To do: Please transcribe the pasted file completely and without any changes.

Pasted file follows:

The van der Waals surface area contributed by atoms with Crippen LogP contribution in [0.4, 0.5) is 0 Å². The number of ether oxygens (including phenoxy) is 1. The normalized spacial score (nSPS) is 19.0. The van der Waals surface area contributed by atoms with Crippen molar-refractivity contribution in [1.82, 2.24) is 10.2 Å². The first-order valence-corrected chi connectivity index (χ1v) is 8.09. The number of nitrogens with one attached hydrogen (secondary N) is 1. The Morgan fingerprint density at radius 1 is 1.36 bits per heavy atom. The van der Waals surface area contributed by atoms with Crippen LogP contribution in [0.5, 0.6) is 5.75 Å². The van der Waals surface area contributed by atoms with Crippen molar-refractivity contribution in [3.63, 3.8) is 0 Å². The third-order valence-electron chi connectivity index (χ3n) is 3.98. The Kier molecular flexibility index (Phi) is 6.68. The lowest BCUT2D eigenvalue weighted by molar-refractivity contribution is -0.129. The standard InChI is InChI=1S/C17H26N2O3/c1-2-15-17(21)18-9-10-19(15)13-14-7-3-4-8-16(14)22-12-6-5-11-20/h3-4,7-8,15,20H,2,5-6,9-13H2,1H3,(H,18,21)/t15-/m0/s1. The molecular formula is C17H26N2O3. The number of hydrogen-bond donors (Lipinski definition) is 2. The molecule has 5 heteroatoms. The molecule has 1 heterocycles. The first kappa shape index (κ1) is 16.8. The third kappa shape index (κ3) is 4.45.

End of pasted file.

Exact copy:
The van der Waals surface area contributed by atoms with Crippen LogP contribution in [0.4, 0.5) is 0 Å². The number of ether oxygens (including phenoxy) is 1. The normalized spacial score (nSPS) is 19.0. The van der Waals surface area contributed by atoms with Crippen molar-refractivity contribution in [1.82, 2.24) is 10.2 Å². The first-order valence-corrected chi connectivity index (χ1v) is 8.09. The number of nitrogens with one attached hydrogen (secondary N) is 1. The Morgan fingerprint density at radius 1 is 1.36 bits per heavy atom. The van der Waals surface area contributed by atoms with Crippen LogP contribution in [0.5, 0.6) is 5.75 Å². The van der Waals surface area contributed by atoms with Crippen molar-refractivity contribution in [3.63, 3.8) is 0 Å². The third-order valence-electron chi connectivity index (χ3n) is 3.98. The Kier molecular flexibility index (Phi) is 6.68. The lowest BCUT2D eigenvalue weighted by molar-refractivity contribution is -0.129. The standard InChI is InChI=1S/C17H26N2O3/c1-2-15-17(21)18-9-10-19(15)13-14-7-3-4-8-16(14)22-12-6-5-11-20/h3-4,7-8,15,20H,2,5-6,9-13H2,1H3,(H,18,21)/t15-/m0/s1. The molecular formula is C17H26N2O3. The number of hydrogen-bond donors (Lipinski definition) is 2. The molecule has 5 heteroatoms. The molecule has 1 heterocycles. The first kappa shape index (κ1) is 16.8. The third kappa shape index (κ3) is 4.45.